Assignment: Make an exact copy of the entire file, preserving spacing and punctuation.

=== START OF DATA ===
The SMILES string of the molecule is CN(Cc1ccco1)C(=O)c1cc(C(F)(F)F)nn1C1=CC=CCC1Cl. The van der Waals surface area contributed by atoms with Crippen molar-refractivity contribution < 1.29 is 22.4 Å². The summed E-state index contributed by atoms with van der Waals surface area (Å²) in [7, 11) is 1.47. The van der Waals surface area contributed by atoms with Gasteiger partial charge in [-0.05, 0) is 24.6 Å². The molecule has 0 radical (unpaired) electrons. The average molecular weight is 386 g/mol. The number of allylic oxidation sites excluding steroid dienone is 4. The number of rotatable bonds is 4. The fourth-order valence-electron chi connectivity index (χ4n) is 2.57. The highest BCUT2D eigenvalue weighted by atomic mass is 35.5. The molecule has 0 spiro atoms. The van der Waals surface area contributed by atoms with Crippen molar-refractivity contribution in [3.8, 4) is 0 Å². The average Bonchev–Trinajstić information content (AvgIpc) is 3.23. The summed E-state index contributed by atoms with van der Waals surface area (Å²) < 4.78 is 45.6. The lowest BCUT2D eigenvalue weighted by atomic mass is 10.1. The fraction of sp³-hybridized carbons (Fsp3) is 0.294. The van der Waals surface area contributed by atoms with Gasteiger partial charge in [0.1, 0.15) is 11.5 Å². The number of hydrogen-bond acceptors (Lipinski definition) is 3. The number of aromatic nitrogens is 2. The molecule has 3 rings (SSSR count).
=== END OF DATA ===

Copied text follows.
The SMILES string of the molecule is CN(Cc1ccco1)C(=O)c1cc(C(F)(F)F)nn1C1=CC=CCC1Cl. The van der Waals surface area contributed by atoms with Crippen molar-refractivity contribution < 1.29 is 22.4 Å². The summed E-state index contributed by atoms with van der Waals surface area (Å²) in [7, 11) is 1.47. The van der Waals surface area contributed by atoms with Gasteiger partial charge in [-0.05, 0) is 24.6 Å². The molecule has 0 radical (unpaired) electrons. The average molecular weight is 386 g/mol. The number of allylic oxidation sites excluding steroid dienone is 4. The number of rotatable bonds is 4. The fourth-order valence-electron chi connectivity index (χ4n) is 2.57. The highest BCUT2D eigenvalue weighted by atomic mass is 35.5. The molecule has 0 spiro atoms. The van der Waals surface area contributed by atoms with Crippen molar-refractivity contribution in [3.8, 4) is 0 Å². The average Bonchev–Trinajstić information content (AvgIpc) is 3.23. The summed E-state index contributed by atoms with van der Waals surface area (Å²) < 4.78 is 45.6. The lowest BCUT2D eigenvalue weighted by atomic mass is 10.1. The fraction of sp³-hybridized carbons (Fsp3) is 0.294. The van der Waals surface area contributed by atoms with Gasteiger partial charge in [0.1, 0.15) is 11.5 Å². The number of hydrogen-bond acceptors (Lipinski definition) is 3. The number of aromatic nitrogens is 2. The molecule has 3 rings (SSSR count).